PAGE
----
<zid> I'm on a weird razer, I spent months looking for a keyboard that wasn't ridiculously priced and had things I could *remove* to get a functional keyboard
<zid> and it isn't even good, it's just.. not horrifically terrible
<klange> My current keyboard is readily available so if it breaks I can get a new one, if I spill something on it it can be opened easily and bathed in isopropyl and be good to go.
<klange> And I have done that many times.
<zid> I *almost* found a good looking keyboard recently
<zid> but it was £60 and had a wrist wrest and shit if you didn't get the tenkeyless version
<klange> I don't think I'm particularly clumsy, I just spend so much of my life at my desk that these things are bound to happen.
<zid> I resent paying extra money to obtain RSI
<klange> Ah, wait, this one has brown switches, it's the one with numpad I have hooked up to my giant touchscreen that has the blues...
<bslsk05> ​www.amazon.co.jp: ご迷惑をおかけしています!
<zid> wot I want: No awful media keys, no shitty RGB - if it must have it it must be firmware disableable (no shitty 3rd party software), and remember it through power losses so that it doesn't turn my room into a disco if I enter my bios screen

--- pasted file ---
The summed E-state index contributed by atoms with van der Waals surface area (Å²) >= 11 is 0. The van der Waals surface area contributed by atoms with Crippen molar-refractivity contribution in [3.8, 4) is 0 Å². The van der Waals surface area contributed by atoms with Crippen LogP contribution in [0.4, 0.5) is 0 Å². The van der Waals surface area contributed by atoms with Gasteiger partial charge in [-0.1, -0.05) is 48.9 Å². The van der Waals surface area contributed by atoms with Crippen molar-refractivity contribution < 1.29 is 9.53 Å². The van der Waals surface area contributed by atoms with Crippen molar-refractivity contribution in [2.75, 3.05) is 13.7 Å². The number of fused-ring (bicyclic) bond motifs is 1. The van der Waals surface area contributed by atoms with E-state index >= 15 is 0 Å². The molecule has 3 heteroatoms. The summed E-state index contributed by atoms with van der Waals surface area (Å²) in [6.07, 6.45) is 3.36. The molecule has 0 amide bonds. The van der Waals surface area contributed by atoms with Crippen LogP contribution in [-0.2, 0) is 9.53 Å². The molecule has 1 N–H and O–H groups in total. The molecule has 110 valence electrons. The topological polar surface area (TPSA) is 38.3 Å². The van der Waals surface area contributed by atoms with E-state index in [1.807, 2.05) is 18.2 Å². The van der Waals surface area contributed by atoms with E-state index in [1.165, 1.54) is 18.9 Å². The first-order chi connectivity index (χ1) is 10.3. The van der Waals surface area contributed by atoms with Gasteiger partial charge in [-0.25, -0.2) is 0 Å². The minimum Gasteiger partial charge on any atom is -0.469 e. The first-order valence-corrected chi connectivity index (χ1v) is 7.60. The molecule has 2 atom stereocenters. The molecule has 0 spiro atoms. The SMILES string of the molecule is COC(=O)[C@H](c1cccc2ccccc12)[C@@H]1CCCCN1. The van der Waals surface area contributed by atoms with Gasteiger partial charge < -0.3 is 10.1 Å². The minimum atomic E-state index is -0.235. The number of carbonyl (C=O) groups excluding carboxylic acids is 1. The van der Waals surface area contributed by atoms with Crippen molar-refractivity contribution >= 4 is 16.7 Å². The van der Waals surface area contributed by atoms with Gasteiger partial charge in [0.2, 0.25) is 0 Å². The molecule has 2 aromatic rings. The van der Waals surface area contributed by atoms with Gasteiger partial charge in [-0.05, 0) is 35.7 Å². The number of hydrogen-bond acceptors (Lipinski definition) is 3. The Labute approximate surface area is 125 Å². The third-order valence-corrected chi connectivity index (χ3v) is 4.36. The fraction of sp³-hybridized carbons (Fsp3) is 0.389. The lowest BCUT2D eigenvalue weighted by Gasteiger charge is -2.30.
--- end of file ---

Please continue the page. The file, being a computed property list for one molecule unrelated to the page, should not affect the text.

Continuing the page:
* blockhead wants to turn his room into a disco now :D
<zid> good anti ghosting, doesn't have to be perfect, a toggle for normal hid packets and better ones
<zid> and less than £40
<zid> so I'm on a razer cynosa, which was the closest thing I found to that, but it still isn't perfect
<zid> the 10 key packet mode disables the windows key, the paint comes off the keycaps after.. 45 seconds, etc
<zid> (they're painted so that the shitty rgb can shine through gaps in the paint)
<klange> isn't that way more than £40, has rgb, and has awful media keys? so it's literally of the things you don't want?
<zid> cynosa lite, sorry
<zid> right win + f11 turns the lights off permanently through reboots at least